According to an article on cnet news, “Retina Display iMac to debut in October?” author Lance Whitney writes:
An all-new iMac will reportedly debut around October, with a high chance of sporting a Retina Display. At least, that’s the latest scuttlebutt from DigiTimes.
Citing the usual “upstream supply chain sources,” DigiTimes claims that Apple’s suppliers will start shipping components for the new iMac this month. Those sources also said that Apple is looking to expand its Retina Display across all product lines, which means the new iMac has a “high chance” of getting the high-resolution screen.
Apple is reportedly pushing the Retina Display for all its products in a bid to outshine its rivals in screen resolution. Since Retina Displays are an expensive component, other PC vendors are unlikely to jump on the higher-resolution bandwagon at this time.
Beyond launching a new iMac this year, Apple will also refresh both the iMac and Mac Pro next year with brand new models, according to the sources.
Mr. Whitney does add:
It seems doubtful that Apple would debut a new Retina Display iMac as late as October and then push out yet another refresh next year. October also seems an unlikely launch date as Apple will certainly be busy unveiling the new iPhone and kicking off iOS 6 around that time.
Another report also throws DigiTimes’ intel into question. The New York Times’ David Pogue recently said that an Apple executive told him that new models of the iMac and Mac Pro are in the works but “probably” won’t be released until 2013.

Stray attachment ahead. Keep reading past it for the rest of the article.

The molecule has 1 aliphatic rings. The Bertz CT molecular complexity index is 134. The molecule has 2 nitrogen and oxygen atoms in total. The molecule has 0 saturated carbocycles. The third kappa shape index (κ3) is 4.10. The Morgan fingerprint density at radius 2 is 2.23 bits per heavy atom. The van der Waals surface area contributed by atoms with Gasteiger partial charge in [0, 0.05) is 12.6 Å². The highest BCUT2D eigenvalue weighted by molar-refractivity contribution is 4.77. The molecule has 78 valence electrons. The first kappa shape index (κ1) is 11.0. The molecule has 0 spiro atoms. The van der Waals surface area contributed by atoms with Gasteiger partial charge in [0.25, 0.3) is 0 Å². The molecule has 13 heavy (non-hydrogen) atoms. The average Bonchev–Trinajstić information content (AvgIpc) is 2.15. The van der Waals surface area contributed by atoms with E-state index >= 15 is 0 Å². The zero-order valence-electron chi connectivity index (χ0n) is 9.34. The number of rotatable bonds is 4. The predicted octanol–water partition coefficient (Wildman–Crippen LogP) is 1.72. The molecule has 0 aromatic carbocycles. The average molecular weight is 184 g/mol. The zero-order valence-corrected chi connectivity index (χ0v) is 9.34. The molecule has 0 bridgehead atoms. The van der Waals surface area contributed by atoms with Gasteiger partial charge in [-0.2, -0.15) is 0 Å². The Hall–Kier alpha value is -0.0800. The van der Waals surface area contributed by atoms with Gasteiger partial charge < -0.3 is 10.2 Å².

C. David Tobie, who writes on photo technology and photo aesthetics, commented about the new color gamut:
Earlier MacBooks and other Apple laptops had a sub-sRGB color space that was not only smaller, but twisted in a way that offset the primary colors from their ideal hues. While this issue had been improved substantially in the more recent MacBook Pro models, the Retina display now offers a very close replication of sRGB on screen. This offers a number of advantages; not just over smaller gamut displays, but to a lesser degree over wide gamut displays as well. In addition to increasing the gamut from earlier devices, emulating sRGB in hardware means that non-color managed applications, browsers, and video players will show more reasonable color even without the ability to use a profile.
If you work on print projects, color profiling and calibration will be your main concern. Mr. Tobie also addresses those functions under the new Retina Display: